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There is a place where you can approach a bald eagle with wings outstretched and watch it in perfect stillness nearly inches from its sharply curved beak. Walk on and enter the past through a portal where history comes to life before your eyes. Seek further and find the tools, trades and lifestyles of peoples who have lived before us and influence us still. This place is where I find inspiration. This place is the Alaska State Museum.
Finding inspiration from crafts past 012809 AE 2 Capital City Weekly There is a place where you can approach a bald eagle with wings outstretched and watch it in perfect stillness nearly inches from its sharply curved beak. Walk on and enter the past through a portal where history comes to life before your eyes. Seek further and find the tools, trades and lifestyles of peoples who have lived before us and influence us still. This place is where I find inspiration. This place is the Alaska State Museum.

Katie Spielberger Photo

Local museums, such as the Hammer Museum in Haines, can be full of inspiration for Alaska crafters.

Wednesday, January 28, 2009

Story last updated at 1/28/2009 - 11:06 am

Finding inspiration from crafts past

There is a place where you can approach a bald eagle with wings outstretched and watch it in perfect stillness nearly inches from its sharply curved beak. Walk on and enter the past through a portal where history comes to life before your eyes. Seek further and find the tools, trades and lifestyles of peoples who have lived before us and influence us still. This place is where I find inspiration. This place is the Alaska State Museum.

On a recent forage to the museum, I reconnected with those exhibits that awed me as a child - the broad tree with bears and eagles prancing around its branches, the aged papers and medallions from the birth of our great state. But on this day I had come to see the beautiful history of the Native Alaskan people for a totally selfish reason. I came to be inspired by their crafts!

Native Alaskans of Southeast Alaska are renowned for so many crafts they are hard to list here. The beading, sewing, carving, weaving, and stitching on display would be impossible for me to match, but as eye candy it is perfect. If that's not enough, the State Museum also has intriguing collections of contemporary Native Alaskan arts and crafts. What's more, rotating collections move periodically through that highlight crafters and artists. This month see collage and textile artist Katherine Coons' sewn mixed-media pieces from now until Feb. 21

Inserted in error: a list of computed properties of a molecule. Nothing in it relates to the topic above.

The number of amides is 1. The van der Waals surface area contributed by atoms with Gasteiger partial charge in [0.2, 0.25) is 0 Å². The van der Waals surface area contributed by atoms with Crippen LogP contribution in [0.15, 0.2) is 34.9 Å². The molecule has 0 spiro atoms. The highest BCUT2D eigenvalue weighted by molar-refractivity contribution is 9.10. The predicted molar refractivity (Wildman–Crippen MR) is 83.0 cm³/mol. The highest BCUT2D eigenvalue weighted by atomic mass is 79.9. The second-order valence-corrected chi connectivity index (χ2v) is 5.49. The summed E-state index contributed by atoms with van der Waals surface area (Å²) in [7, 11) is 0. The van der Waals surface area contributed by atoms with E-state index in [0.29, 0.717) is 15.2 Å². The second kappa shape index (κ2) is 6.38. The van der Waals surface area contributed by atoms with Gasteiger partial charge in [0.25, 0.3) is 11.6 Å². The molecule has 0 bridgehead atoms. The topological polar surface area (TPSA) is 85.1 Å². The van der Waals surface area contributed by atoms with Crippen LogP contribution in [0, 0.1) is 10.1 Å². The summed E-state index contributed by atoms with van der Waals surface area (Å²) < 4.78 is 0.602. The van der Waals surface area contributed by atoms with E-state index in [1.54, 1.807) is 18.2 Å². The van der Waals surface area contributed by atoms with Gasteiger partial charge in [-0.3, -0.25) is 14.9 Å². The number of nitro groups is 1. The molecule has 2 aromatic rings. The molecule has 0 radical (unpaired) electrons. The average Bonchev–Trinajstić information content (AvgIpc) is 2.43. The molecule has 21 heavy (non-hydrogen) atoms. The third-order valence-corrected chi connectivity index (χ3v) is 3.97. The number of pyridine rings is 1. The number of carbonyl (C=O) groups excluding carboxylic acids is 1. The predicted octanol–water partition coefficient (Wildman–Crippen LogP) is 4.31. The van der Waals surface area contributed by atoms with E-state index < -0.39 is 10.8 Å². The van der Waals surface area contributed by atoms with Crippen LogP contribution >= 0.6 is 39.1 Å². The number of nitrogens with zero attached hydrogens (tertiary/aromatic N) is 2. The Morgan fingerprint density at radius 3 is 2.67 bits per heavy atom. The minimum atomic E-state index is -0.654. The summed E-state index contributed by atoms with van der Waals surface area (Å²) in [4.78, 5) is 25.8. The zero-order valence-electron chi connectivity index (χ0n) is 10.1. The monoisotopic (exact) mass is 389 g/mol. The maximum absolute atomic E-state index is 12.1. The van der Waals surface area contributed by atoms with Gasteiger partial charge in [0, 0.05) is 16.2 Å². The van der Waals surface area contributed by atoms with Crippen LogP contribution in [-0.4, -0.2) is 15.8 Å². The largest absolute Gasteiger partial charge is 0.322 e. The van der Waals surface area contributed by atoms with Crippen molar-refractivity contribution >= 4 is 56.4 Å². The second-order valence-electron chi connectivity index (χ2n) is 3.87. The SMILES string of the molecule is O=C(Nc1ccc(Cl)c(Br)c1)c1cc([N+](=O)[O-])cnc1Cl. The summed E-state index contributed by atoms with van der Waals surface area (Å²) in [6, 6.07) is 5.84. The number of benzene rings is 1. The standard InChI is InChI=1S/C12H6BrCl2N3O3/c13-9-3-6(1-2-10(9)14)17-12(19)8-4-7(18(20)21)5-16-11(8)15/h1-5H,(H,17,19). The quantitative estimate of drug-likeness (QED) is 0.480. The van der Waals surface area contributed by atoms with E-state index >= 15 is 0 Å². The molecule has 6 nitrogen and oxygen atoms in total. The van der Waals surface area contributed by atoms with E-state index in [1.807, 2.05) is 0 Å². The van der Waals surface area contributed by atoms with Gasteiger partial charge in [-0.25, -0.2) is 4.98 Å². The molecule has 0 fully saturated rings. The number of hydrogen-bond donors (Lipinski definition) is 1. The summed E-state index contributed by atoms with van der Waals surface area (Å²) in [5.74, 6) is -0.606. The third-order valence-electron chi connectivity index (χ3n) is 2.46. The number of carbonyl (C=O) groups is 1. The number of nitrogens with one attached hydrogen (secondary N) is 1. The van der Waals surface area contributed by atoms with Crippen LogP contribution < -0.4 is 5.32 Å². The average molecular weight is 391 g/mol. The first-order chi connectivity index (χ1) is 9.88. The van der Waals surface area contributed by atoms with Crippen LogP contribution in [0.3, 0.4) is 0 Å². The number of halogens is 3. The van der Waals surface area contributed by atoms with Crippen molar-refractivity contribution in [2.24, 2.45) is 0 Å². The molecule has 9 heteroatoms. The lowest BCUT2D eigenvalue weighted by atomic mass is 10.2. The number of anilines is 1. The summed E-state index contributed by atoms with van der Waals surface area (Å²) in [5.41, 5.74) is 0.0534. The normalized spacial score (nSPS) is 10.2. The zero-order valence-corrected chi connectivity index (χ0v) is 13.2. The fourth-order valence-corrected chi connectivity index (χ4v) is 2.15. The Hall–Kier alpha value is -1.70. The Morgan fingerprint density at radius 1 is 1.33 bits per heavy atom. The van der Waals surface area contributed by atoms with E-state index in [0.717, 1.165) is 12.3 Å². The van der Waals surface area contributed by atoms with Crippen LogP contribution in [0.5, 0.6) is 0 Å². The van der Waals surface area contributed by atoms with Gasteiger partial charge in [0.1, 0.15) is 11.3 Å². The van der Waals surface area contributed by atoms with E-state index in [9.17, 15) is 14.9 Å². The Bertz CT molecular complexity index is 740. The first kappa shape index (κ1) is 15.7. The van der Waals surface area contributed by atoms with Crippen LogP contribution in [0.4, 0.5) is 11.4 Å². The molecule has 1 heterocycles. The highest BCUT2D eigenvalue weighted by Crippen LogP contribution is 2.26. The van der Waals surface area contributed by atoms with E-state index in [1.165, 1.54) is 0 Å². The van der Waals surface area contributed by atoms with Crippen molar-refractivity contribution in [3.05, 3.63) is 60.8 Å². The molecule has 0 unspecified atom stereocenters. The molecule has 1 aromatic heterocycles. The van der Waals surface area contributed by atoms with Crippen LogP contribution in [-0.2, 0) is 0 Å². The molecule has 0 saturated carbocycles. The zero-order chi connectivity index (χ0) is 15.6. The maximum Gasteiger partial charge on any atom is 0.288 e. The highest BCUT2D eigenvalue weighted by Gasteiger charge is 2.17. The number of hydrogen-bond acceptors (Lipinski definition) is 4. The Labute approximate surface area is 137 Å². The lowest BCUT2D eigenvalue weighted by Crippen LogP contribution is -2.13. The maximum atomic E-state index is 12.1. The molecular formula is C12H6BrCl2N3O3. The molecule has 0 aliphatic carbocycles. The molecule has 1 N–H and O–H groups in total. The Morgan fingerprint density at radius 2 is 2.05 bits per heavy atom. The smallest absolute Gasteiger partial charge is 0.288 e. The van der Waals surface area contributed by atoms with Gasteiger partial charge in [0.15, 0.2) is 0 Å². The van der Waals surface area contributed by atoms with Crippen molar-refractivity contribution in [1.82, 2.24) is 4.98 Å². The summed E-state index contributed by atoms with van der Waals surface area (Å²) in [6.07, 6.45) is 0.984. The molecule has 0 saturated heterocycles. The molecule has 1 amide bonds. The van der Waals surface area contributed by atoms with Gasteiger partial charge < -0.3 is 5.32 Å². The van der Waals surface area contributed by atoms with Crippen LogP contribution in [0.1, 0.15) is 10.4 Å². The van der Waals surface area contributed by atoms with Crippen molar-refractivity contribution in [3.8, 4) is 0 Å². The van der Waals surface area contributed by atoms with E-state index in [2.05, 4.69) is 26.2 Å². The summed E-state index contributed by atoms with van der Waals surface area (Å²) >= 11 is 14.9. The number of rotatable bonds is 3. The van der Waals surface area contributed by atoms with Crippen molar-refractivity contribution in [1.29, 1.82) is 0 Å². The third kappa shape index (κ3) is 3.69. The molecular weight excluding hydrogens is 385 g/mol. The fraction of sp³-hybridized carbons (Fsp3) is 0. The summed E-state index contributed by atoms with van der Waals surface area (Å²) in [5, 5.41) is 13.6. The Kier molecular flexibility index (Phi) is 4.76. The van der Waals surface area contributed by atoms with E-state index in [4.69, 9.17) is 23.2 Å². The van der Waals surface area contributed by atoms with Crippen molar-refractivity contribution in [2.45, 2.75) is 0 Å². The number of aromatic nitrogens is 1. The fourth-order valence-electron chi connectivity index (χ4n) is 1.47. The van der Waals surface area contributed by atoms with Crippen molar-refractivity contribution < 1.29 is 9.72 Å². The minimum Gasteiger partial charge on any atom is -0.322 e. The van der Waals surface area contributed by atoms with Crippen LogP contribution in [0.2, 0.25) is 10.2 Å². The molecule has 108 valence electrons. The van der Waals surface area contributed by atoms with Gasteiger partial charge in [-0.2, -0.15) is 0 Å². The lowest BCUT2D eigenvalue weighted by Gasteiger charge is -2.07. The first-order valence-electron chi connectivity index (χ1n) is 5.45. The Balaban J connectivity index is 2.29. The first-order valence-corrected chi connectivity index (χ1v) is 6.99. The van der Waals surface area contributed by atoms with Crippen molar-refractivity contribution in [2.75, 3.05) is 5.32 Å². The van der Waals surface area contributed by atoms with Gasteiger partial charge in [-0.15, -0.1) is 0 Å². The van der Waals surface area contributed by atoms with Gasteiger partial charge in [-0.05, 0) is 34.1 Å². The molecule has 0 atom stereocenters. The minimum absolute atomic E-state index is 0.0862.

If you don't live in Juneau but still want inspiration, never fear! There are plenty of museums full of crafts throughout Southeast. If you live in Haines, Ketchikan, Petersburg, Sitka, Skagway, or Wrangell you can mosey on down to your local museum for a peek at some Native Alaskan treasures. Most museums are open limited hours in the winter, and often have discounted rates. Check www.museums.state.ak.us/list.html for a list of Alaska museums, locations, hours and admissions.

Some communities offer specialties in craft. Swing by Sitka for immersion in Russian culture and craft at the Sitka Historical Society and Museum or the Russian Bishop's House. Both offer peeks into intricate Russian crafts like pysansky (wax relief egg dying) and iconic matryoshka dolls. Travel the seas to hearty Petersburg where you'll find fishing on the menu. The Clausen Memorial Museum offers a unique look at all things fish and fishing with a Nordic twist. Knots and weaving vital to the fishing industry will fascinate any crafter. For some humor, head on over to Haines and the Hammer Museum. With over 1400 hammers you're sure to find a tool to suit you. Just look for the 19-foot hammer in town, you can't miss it. Catch a ride to Ketchikan and check out the Totem Heritage Center, which has a breathtaking view of original, unrestored 19th C totem poles. Sure to impress even the Cheechako.

Living in Southeast Alaska we are privy to limitless inspiration from the past, from nature and from our surrounding culture. If you can't make it to the museum just step outside, you're sure to be inspired.

Tanna Peters is a crafter and designer from Southeast Alaska. View her latest creations at suiteliving.blogspot.com and her shared sitecraftaddicts.blogspot.com. Email her at tanna.craft@gmail.com.


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